• Cassie Patterson

The tax impacts of Superannuation

Superannuation - you likely either think and know a lot about it, or not at all. There doesn't seem to be much of an in-between on this topic.


It's something that we accountants like to bring up with our clients - especially those that are self-employed and may not be making contributions to their super. This is for a number of reasons; firstly because we care about how you're going to get by in retirement and want to make sure that this is something you're planning for, but also because taking money out of or putting money into superannuation can impact your tax return in a number of ways.


Taking Money Out of Superannuation


There are a few things that people can be aware of when taking money out of superannution. Firstly, it's not always tax-free. Funds taken from superannuation after the age of 60 are generally tax-free. Before this there are many different factors that play into determining whether the funds are taxable and at what rate.


If you are between your preservation age (see here) and 59, you may be able to take funds from superannuation tax-free up to a certain cap. This is called the low-rate cap and it's a lifetime cap. As of the date of this blog, the cap sits at $215,000. Once you have reached the cap, any withdrawal from superannuation before turning 60 will be taxable.


For those who are below their preservation age taking money from super, in most cases it will be taxable.


There are many factors that determine whether tax is payable, the rate of tax payable, and whether you can take money from your superannution fund. If you think you may be eligible to, discuss it with your accountant and/or financial planner to make sure that you have all the relevant information before acting.




Making Superannuation Contributions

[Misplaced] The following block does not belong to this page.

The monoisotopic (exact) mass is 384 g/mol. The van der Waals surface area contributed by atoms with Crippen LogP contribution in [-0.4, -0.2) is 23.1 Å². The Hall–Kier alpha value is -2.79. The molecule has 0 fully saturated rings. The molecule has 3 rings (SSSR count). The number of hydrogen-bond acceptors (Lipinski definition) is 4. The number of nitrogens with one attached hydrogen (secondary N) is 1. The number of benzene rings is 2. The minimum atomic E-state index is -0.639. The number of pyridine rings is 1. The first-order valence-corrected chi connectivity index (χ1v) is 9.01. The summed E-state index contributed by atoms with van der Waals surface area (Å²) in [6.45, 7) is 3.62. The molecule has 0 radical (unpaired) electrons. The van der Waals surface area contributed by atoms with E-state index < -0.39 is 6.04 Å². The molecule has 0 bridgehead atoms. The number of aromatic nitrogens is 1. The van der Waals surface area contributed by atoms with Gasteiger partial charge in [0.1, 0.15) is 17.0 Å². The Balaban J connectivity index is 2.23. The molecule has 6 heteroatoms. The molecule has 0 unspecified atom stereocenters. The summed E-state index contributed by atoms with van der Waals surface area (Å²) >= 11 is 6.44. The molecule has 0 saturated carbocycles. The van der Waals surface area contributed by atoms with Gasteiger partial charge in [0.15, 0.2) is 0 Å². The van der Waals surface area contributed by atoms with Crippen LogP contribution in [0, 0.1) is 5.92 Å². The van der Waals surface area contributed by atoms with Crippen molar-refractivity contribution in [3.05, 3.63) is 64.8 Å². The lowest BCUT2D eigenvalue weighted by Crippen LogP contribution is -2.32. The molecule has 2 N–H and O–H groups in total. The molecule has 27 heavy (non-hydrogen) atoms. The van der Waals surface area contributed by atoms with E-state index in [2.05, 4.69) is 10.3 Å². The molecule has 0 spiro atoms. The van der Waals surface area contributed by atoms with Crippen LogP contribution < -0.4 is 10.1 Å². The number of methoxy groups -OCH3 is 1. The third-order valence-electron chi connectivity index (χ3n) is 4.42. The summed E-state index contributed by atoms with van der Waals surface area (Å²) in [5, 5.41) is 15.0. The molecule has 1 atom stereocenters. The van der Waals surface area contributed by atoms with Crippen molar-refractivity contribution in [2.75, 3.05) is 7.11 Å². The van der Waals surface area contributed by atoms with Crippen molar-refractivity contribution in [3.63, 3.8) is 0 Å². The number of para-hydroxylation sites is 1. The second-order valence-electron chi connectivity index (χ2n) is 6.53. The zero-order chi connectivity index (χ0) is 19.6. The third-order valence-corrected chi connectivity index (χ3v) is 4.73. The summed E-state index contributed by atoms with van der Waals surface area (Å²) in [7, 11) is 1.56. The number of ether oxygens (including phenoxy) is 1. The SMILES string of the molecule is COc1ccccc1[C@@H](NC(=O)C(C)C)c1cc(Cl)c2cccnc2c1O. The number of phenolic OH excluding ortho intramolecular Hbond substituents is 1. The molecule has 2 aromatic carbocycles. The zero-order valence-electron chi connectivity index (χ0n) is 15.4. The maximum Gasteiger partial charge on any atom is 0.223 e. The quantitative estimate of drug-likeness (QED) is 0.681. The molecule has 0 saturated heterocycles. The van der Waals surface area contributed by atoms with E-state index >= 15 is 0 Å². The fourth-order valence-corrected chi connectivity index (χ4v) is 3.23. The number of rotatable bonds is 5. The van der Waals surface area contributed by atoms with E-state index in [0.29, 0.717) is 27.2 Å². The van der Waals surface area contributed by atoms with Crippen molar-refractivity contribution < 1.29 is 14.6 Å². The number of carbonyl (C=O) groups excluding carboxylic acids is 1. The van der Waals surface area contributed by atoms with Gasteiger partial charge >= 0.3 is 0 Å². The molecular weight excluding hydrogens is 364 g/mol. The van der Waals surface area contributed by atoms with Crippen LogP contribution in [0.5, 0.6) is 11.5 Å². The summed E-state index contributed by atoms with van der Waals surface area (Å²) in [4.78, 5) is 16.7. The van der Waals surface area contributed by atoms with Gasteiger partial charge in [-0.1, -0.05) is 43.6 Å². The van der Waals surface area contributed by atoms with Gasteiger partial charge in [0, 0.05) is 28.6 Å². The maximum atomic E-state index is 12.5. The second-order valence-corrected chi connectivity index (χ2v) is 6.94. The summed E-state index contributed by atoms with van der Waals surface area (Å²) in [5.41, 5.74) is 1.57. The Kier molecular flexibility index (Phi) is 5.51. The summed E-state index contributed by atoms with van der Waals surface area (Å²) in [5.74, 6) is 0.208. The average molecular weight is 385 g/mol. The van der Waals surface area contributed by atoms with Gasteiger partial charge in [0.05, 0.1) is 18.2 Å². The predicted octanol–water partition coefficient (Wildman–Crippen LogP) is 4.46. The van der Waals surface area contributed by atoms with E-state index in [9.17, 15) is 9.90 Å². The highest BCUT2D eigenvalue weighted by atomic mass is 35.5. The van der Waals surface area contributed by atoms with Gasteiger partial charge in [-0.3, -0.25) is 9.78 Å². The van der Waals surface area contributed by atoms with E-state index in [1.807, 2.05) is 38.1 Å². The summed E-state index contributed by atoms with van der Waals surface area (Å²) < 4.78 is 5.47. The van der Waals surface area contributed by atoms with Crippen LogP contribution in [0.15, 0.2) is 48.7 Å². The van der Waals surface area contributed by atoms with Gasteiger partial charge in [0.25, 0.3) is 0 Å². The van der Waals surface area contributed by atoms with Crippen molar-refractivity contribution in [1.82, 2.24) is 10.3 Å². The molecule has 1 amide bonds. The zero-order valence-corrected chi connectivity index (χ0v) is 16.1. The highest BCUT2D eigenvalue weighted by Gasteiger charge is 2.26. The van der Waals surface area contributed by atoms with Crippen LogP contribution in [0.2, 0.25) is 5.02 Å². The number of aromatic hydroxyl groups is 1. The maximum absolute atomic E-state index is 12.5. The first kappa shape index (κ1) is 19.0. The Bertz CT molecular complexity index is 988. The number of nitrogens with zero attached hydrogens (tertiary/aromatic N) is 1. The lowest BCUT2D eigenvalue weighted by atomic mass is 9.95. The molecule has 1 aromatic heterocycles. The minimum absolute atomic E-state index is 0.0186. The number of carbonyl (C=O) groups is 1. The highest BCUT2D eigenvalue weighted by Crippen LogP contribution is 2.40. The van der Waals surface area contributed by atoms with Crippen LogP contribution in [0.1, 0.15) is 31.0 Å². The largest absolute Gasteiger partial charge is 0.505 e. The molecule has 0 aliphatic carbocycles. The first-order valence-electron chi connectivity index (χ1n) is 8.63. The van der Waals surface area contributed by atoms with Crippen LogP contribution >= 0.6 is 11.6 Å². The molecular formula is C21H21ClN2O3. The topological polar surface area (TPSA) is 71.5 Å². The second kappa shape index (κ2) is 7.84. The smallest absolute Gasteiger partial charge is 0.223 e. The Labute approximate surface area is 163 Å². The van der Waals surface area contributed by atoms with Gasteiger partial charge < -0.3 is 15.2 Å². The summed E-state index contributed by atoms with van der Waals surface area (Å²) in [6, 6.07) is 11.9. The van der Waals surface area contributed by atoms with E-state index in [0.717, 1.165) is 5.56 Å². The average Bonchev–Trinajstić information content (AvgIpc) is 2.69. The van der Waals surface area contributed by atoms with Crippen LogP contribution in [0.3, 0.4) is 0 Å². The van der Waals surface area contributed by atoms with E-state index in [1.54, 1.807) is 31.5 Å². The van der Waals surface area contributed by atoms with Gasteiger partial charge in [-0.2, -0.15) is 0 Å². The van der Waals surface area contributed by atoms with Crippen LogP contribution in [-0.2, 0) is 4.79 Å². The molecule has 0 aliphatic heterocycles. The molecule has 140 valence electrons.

This is important for those who are self-employed and may not have much in the way of superannuation, but can be applicable to wage earners also. Funds contributed to your own superannuation - up to the contributions cap - are tax deductible. As at the date this blog is published, the general superannuation contributions cap is $27,500.


What's important to know about this is, a contribution to superannuation that is not claimed as a tax deduction is tax-free in the fund. To claim a tax deduction you need to notify your superannuation fund via an intent to claim notice, and the contribution turns into a concessional contribution which is taxable in the fund at 15%. The tax benefit of claiming a deduction generally outweighs the tax payable in the fund, but it's also recommended to get advice from your accountant and/or financial planner before going ahead if the intention is to claim.


Superannuation is a very complex thing, especially when the tax implications are taken into account. Note that the information in this blog is very limited in the scope of what is involved, and the information provided here is general in nature. Your own personal circumstances may have an impact on what measures are available to you and the impact it would have on your tax. Make sure you are getting the correct advice before taking any action, and if you have no idea how much superannuation you have - go check your balance right now! It's never too early or too late to start planning for retirement.

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